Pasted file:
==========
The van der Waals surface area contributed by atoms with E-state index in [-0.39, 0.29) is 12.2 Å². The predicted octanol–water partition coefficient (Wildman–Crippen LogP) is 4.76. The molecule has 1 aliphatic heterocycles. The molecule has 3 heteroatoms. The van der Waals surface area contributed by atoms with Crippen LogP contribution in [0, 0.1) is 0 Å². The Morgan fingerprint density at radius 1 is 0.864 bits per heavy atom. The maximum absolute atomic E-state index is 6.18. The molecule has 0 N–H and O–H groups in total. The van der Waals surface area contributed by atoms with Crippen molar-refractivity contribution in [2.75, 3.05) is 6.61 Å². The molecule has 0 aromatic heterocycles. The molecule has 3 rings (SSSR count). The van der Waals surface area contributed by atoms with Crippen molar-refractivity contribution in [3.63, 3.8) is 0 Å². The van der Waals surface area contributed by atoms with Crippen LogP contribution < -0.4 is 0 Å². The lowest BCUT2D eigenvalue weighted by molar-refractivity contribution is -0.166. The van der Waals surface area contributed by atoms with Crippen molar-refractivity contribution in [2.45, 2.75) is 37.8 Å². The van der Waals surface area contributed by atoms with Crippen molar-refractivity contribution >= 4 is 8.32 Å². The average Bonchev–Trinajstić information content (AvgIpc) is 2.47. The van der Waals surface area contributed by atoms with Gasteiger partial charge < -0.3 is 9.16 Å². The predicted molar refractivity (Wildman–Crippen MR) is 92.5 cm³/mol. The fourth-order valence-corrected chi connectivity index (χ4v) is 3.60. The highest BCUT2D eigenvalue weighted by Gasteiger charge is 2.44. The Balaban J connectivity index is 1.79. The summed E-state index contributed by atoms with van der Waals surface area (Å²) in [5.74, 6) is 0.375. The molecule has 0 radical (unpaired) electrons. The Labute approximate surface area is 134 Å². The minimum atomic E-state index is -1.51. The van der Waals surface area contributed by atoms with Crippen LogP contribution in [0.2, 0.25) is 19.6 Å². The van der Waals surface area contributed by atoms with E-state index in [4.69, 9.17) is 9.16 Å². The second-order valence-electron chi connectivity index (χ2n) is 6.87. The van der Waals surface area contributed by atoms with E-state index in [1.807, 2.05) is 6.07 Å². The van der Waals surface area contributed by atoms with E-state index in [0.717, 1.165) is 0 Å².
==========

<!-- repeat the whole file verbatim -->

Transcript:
The van der Waals surface area contributed by atoms with E-state index in [-0.39, 0.29) is 12.2 Å². The predicted octanol–water partition coefficient (Wildman–Crippen LogP) is 4.76. The molecule has 1 aliphatic heterocycles. The molecule has 3 heteroatoms. The van der Waals surface area contributed by atoms with Crippen LogP contribution in [0, 0.1) is 0 Å². The Morgan fingerprint density at radius 1 is 0.864 bits per heavy atom. The maximum absolute atomic E-state index is 6.18. The molecule has 0 N–H and O–H groups in total. The van der Waals surface area contributed by atoms with Crippen molar-refractivity contribution in [2.75, 3.05) is 6.61 Å². The molecule has 0 aromatic heterocycles. The molecule has 3 rings (SSSR count). The van der Waals surface area contributed by atoms with Crippen molar-refractivity contribution in [3.63, 3.8) is 0 Å². The van der Waals surface area contributed by atoms with Crippen LogP contribution < -0.4 is 0 Å². The lowest BCUT2D eigenvalue weighted by molar-refractivity contribution is -0.166. The van der Waals surface area contributed by atoms with Crippen molar-refractivity contribution in [2.45, 2.75) is 37.8 Å². The van der Waals surface area contributed by atoms with Crippen molar-refractivity contribution >= 4 is 8.32 Å². The average Bonchev–Trinajstić information content (AvgIpc) is 2.47. The van der Waals surface area contributed by atoms with Gasteiger partial charge < -0.3 is 9.16 Å². The predicted molar refractivity (Wildman–Crippen MR) is 92.5 cm³/mol. The fourth-order valence-corrected chi connectivity index (χ4v) is 3.60. The highest BCUT2D eigenvalue weighted by Gasteiger charge is 2.44. The Balaban J connectivity index is 1.79. The summed E-state index contributed by atoms with van der Waals surface area (Å²) in [5.74, 6) is 0.375. The molecule has 0 radical (unpaired) electrons. The Labute approximate surface area is 134 Å². The minimum atomic E-state index is -1.51. The van der Waals surface area contributed by atoms with Crippen LogP contribution in [0.2, 0.25) is 19.6 Å². The van der Waals surface area contributed by atoms with E-state index in [4.69, 9.17) is 9.16 Å². The second-order valence-electron chi connectivity index (χ2n) is 6.87. The van der Waals surface area contributed by atoms with E-state index in [1.807, 2.05) is 6.07 Å². The van der Waals surface area contributed by atoms with E-state index in [0.717, 1.165) is 0 Å².